Saturday, July 29, 2006

Responsibility and Nonviolence

The first bombs began falling on Iraq three days after Rachel died. Will was still in Rafah, in harm’s way. We assumed that the Israeli government would use the conflict in Iraq as a smokescreen to intensify their incursions into Gaza, and to kill more internationals. We were correct.

Emotions were running high for local activists, my self included. I hastily joined an affinity group with a handful of other peace activists, and we began planning an action. I can remember feeling desperate to make some kind, any kind, of difference. The urgent need to stop the war pressed down on us, and we rushed our decision making process.

We decided to target the state legislature. We wanted them to issue a statement condemning the war, and to divest from the military industry (to effectively boycott Boeing, Microsoft, Caterpillar, etc.). We did not use the common channels. We didn’t contact our representatives, write a proposal, or try to find a legislator to introduce a bill. Instead, we sat down in front of the doors as the Senate was about to go into session, locked our necks together with bicycle “U” locks, and issued a terse, one page statement for the press.

There was a rally of about 80 to 100 activists there to support us. There were about a dozen journalists present, representing newsprint, radio stations, and television. There was a small army of State Patrol officers, who marched up in step with one another, forming a wall around us. The rally participants danced, played games, and taunted the police.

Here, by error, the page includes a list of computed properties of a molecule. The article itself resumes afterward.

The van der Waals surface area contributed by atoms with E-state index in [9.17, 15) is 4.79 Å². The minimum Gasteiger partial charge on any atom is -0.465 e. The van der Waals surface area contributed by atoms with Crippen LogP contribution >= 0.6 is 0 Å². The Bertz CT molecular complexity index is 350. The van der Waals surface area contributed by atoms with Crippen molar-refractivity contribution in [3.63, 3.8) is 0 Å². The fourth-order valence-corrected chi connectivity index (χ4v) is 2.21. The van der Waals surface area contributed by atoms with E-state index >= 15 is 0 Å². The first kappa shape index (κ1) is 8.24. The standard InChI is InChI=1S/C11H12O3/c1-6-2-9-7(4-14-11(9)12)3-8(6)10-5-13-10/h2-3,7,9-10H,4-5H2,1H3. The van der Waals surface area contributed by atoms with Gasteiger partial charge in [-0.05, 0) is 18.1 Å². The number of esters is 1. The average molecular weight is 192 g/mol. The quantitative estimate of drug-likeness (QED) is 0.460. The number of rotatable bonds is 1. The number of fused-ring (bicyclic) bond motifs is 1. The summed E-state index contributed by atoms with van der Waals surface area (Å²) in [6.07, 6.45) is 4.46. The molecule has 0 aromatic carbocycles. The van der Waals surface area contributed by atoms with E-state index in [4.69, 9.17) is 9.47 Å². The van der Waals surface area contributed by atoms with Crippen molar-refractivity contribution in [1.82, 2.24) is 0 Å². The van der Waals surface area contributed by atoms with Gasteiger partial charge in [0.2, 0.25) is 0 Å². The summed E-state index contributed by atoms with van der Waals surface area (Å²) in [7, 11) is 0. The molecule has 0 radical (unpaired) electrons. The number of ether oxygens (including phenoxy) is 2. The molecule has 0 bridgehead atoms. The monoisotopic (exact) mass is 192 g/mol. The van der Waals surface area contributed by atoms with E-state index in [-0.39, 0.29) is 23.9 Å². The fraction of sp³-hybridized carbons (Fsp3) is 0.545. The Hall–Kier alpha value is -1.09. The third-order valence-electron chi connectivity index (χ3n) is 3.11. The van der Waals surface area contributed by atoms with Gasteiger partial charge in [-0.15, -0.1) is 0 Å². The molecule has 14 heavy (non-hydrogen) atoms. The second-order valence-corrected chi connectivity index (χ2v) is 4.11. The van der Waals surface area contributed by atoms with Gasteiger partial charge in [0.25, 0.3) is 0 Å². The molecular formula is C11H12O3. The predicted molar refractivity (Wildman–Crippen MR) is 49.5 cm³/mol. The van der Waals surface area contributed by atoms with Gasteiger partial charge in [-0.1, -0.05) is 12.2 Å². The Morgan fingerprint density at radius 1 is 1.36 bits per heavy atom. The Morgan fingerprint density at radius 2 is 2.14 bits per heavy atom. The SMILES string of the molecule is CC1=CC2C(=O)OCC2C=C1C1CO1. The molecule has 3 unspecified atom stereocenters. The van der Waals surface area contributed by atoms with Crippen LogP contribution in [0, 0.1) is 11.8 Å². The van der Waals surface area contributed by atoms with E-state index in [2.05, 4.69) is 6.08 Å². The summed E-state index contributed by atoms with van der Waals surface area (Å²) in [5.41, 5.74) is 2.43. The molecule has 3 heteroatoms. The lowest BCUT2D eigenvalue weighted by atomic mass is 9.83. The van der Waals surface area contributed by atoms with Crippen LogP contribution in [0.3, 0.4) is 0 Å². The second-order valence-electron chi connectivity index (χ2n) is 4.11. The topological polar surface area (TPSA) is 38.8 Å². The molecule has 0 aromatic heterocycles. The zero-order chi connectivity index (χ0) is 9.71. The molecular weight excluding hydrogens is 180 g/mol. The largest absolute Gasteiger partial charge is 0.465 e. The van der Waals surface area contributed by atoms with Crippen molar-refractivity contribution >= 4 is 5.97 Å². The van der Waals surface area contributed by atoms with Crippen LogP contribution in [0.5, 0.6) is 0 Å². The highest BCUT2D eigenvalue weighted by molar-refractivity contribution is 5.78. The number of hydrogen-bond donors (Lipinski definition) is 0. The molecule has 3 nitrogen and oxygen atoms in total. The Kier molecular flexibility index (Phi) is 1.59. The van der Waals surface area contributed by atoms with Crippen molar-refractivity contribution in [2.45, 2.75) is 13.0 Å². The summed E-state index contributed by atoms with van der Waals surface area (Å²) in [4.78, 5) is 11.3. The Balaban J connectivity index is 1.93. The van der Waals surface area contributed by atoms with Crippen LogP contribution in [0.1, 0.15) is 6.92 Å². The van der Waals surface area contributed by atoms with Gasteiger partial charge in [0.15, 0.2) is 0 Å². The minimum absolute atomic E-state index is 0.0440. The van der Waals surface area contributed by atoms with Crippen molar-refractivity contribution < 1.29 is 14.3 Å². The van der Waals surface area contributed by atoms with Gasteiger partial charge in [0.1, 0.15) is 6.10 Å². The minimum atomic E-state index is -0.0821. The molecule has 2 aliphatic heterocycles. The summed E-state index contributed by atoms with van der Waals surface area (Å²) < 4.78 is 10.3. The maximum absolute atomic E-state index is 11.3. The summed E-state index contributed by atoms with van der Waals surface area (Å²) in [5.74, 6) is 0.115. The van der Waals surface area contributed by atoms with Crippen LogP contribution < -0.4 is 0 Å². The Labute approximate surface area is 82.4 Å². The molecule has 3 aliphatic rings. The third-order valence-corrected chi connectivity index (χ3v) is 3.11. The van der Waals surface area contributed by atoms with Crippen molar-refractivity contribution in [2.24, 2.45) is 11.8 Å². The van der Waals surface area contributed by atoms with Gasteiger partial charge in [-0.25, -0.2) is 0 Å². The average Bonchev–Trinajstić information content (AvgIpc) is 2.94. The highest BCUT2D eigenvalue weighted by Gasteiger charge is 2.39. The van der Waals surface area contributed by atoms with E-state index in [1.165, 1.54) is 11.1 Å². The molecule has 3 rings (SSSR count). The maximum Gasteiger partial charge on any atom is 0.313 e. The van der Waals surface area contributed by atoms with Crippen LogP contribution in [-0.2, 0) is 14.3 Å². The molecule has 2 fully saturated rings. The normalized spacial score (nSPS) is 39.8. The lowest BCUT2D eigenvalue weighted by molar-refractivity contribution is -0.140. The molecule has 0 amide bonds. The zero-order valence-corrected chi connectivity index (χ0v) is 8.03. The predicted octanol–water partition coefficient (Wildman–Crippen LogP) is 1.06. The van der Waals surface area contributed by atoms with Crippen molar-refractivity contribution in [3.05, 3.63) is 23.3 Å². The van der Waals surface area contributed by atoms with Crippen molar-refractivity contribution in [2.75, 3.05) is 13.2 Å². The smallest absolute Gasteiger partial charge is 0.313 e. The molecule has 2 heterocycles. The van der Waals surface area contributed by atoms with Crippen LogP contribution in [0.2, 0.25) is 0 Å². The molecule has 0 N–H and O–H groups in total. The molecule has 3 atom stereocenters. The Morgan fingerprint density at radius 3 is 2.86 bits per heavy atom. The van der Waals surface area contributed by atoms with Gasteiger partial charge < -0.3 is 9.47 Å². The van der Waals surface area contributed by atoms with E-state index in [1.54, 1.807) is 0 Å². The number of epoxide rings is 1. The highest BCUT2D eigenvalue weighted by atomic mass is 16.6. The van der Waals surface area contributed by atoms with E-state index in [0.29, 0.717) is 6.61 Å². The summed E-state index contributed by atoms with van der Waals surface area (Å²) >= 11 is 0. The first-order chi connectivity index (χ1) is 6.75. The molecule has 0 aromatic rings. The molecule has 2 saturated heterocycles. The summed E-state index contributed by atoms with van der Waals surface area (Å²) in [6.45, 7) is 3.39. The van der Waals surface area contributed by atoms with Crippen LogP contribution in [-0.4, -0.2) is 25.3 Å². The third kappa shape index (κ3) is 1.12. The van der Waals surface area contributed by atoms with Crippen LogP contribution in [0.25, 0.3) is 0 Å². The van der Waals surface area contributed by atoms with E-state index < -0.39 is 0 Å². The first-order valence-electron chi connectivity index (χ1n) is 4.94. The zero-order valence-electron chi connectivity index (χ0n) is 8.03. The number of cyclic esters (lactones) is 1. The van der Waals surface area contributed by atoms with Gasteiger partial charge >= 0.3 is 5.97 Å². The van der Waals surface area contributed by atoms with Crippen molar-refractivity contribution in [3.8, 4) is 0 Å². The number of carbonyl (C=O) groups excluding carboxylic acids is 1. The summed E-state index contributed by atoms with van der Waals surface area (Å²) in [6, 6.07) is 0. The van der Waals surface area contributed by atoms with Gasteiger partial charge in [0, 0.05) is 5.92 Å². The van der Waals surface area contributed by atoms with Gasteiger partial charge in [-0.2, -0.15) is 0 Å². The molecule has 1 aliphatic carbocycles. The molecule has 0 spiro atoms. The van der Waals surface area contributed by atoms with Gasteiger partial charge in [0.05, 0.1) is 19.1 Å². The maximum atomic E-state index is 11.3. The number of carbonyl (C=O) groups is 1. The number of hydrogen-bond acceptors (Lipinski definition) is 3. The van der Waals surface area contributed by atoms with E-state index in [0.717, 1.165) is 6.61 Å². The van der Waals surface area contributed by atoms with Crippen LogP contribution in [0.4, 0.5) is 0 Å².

The atmosphere was dramatic, and we were certainly getting a lot of attention. At one point, a great big State Patrol officer (Sgt. Dahl, I believe), took a water bottle from one of my fellow affinity group members. She struggle with him for a moment over the bottle, before the top of the bottle popped off, spraying water all over. The press rushed in with their cameras, capturing this dramatic little moment for posterity. Immediately a cry went out among the crowd, and they began yelling and chanting slogans about “human rights”. Some of the other members of the affinity group chanted with them, and protested the officer’s actions. All for a water bottle.